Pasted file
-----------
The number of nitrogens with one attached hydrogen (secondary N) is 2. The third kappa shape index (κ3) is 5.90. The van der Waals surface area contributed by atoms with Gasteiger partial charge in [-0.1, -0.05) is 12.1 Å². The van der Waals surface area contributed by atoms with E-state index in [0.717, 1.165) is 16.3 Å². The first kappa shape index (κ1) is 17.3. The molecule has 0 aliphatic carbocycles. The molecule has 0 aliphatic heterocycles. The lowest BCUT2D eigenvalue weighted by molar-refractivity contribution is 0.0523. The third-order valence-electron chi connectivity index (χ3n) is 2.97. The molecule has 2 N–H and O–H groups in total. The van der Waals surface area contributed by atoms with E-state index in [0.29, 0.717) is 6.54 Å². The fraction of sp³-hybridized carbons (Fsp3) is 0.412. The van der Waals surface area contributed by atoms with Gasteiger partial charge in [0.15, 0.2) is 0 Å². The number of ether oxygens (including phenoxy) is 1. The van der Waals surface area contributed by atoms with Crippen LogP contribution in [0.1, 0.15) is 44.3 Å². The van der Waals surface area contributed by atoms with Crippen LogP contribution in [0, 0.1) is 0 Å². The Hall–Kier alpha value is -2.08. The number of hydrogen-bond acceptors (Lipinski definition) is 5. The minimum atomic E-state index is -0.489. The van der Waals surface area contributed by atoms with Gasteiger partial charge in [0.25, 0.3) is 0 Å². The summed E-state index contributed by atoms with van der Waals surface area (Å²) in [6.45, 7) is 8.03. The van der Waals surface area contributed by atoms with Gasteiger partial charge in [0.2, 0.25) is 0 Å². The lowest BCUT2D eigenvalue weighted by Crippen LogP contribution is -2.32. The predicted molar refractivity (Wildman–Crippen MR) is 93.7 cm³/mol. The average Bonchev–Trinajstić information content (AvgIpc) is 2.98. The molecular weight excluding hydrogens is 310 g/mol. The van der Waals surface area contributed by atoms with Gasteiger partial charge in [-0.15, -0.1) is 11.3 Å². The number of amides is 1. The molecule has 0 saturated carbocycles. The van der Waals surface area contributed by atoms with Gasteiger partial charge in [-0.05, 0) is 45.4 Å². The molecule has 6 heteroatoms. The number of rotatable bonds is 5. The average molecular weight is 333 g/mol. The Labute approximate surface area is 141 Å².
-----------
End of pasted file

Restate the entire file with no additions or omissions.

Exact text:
The number of nitrogens with one attached hydrogen (secondary N) is 2. The third kappa shape index (κ3) is 5.90. The van der Waals surface area contributed by atoms with Gasteiger partial charge in [-0.1, -0.05) is 12.1 Å². The van der Waals surface area contributed by atoms with E-state index in [0.717, 1.165) is 16.3 Å². The first kappa shape index (κ1) is 17.3. The molecule has 0 aliphatic carbocycles. The molecule has 0 aliphatic heterocycles. The lowest BCUT2D eigenvalue weighted by molar-refractivity contribution is 0.0523. The third-order valence-electron chi connectivity index (χ3n) is 2.97. The molecule has 2 N–H and O–H groups in total. The van der Waals surface area contributed by atoms with E-state index in [0.29, 0.717) is 6.54 Å². The fraction of sp³-hybridized carbons (Fsp3) is 0.412. The van der Waals surface area contributed by atoms with Gasteiger partial charge in [0.15, 0.2) is 0 Å². The number of ether oxygens (including phenoxy) is 1. The van der Waals surface area contributed by atoms with Crippen LogP contribution in [0.1, 0.15) is 44.3 Å². The van der Waals surface area contributed by atoms with Crippen LogP contribution in [0, 0.1) is 0 Å². The Hall–Kier alpha value is -2.08. The number of hydrogen-bond acceptors (Lipinski definition) is 5. The minimum atomic E-state index is -0.489. The van der Waals surface area contributed by atoms with Gasteiger partial charge in [0.25, 0.3) is 0 Å². The summed E-state index contributed by atoms with van der Waals surface area (Å²) in [6.45, 7) is 8.03. The van der Waals surface area contributed by atoms with Gasteiger partial charge in [0.2, 0.25) is 0 Å². The lowest BCUT2D eigenvalue weighted by Crippen LogP contribution is -2.32. The predicted molar refractivity (Wildman–Crippen MR) is 93.7 cm³/mol. The average Bonchev–Trinajstić information content (AvgIpc) is 2.98. The molecular weight excluding hydrogens is 310 g/mol. The van der Waals surface area contributed by atoms with Gasteiger partial charge in [-0.15, -0.1) is 11.3 Å². The number of amides is 1. The molecule has 0 saturated carbocycles. The van der Waals surface area contributed by atoms with Gasteiger partial charge in [-0.05, 0) is 45.4 Å². The molecule has 6 heteroatoms. The number of rotatable bonds is 5. The average molecular weight is 333 g/mol. The Labute approximate surface area is 141 Å².